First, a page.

Stress Fractures

Stress Fractures
April 3, 2011
Written by: Dr David Ness, CCSP, ART, CGFI

Stress fractures, also known as fatigue or hairline fractures, are caused by repeated stress or heavy, continuous weight. They are much more likely to occur in the lower extremities, which bear the body’s weight, than in the upper. A sudden increase in physical activity, such as rapidly ramping up training for a big event, is often the underlying cause. Bones attempt to remodel and repair themselves, but can be overwhelmed if the amount of stress increases suddenly and is maintained at that higher level of intensity. The osteoblasts, the cells which are responsible for bone growth and repair, simply can’t keep up with the extra work, and a stress fracture forms.

Muscle fatigue can also contribute to stress fractures, particularly in the lower leg. Muscles and bones both absorb the impacts of running, serving as shock absorbers for the body. As fatigue sets in, the bones must shoulder a greater part of the stress, increasing their vulnerability to fracturing.

Symptoms and treatment
Stress fractures present themselves as a generalized area of pain around the affected area, which is aggravated by weight-bearing activities. A runner may find the pain to be most severe at the beginning and end of the run. Stress fractures are often invisible to X-rays, so an MRI or CT scan may be necessary for a clear diagnosis.

Runners can easily misdiagnose the pain from a stress fracture as being caused by shin splints, a less serious condition which affects the connective tissue. In shin splints, the pain is found along the length of the tibia, while the pain of a stress fracture is more localized.

The most effective treatment for a stress fracture is rest, which includes avoiding putting weight on the injured extremity. Completely avoiding training may be necessary to allow the healing process to continue, as it takes little effort to undue the body’s repairs to the broken bone. Use of a cast or boot, ice, and crutches may also be necessary during the healing period, which can take from four weeks to several months. Surgery, including pinning, may be needed in severe cases. Even after the fracture is healed, the risk of refracturing is heightened for months to come.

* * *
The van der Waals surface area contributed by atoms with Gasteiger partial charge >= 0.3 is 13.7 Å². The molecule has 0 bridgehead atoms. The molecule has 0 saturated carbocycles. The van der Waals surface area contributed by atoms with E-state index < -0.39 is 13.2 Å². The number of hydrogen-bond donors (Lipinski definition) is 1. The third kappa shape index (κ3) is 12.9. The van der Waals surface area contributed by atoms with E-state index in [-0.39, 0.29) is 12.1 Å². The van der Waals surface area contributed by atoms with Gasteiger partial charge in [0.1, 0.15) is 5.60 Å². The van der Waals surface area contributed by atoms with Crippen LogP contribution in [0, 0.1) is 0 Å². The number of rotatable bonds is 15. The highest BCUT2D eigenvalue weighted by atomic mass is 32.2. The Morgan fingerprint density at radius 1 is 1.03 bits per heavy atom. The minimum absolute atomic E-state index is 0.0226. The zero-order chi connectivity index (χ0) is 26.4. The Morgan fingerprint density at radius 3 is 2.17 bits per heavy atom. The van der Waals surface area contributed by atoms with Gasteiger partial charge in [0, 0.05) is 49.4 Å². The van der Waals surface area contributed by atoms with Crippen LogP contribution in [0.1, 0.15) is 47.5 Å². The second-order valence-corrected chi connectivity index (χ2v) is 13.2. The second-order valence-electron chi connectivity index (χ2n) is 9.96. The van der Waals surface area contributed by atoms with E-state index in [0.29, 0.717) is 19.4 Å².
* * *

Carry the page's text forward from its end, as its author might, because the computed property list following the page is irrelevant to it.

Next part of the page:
While a sudden increase in training can increase the risk of stress fractures, more moderate increases to the schedule can have the opposite effect. Muscles and bones alike can be strengthened through a good training regimen, such as following the runner’s axiom of limiting distance increases to ten percent per week. This will allow the body to compensate for the additional stresses, rather than succumbing to them. In addition strength training, particularly of the legs, will allow the muscles to more effectively reduce the amount of stress which is put upon the bones themselves.

Both calcium and vitamin D play important roles in bone density and strength, and most athletes do not replenish them fast enough to do the most good. Bone Mineral Density (BMD) is a significant factor in determining the risk of stress fractures. BMD is lower in Caucasians, women, and highly active athletes.

New research suggests that athletes may need to take as much as 2,000 mg of calcium daily to increase BMD, simply due to the amount which is lost in sweat alone. In a study of female Navy recruits, incidences of stress fractures dropped 21% among those taking this amount of calcium. The study participants were also given supplemental vitamin D, which helps the body absorb calcium.

Vitamin D can be manufactured by the body given enough sunlight, but increased use of sunscreen and indoor training makes it difficult to make enough for an athlete’s needs. Inadequate vitamin D levels have been linked to increased stress fractures as well as inferior muscle strength, musculoskeletal pain, and a host of other problems.

Both vitamin D and calcium can be taken in food or via supplements.


Dr. David Ness is a certified sports chiropractor, practicing in New Paltz. He has worked the last 4 years at the Lake Placid Iron man event as part of the ART treatment team. As well, Dr. Ness has been the ART provider for the HVTC for the past three years providing free ART care after club races. Dr. Ness also provides treatment at NYTC races around the NY metro area, and continues to work as part of the SOS Triathlon post-race care team. Dr. Ness can be reached at (845) 255-1200.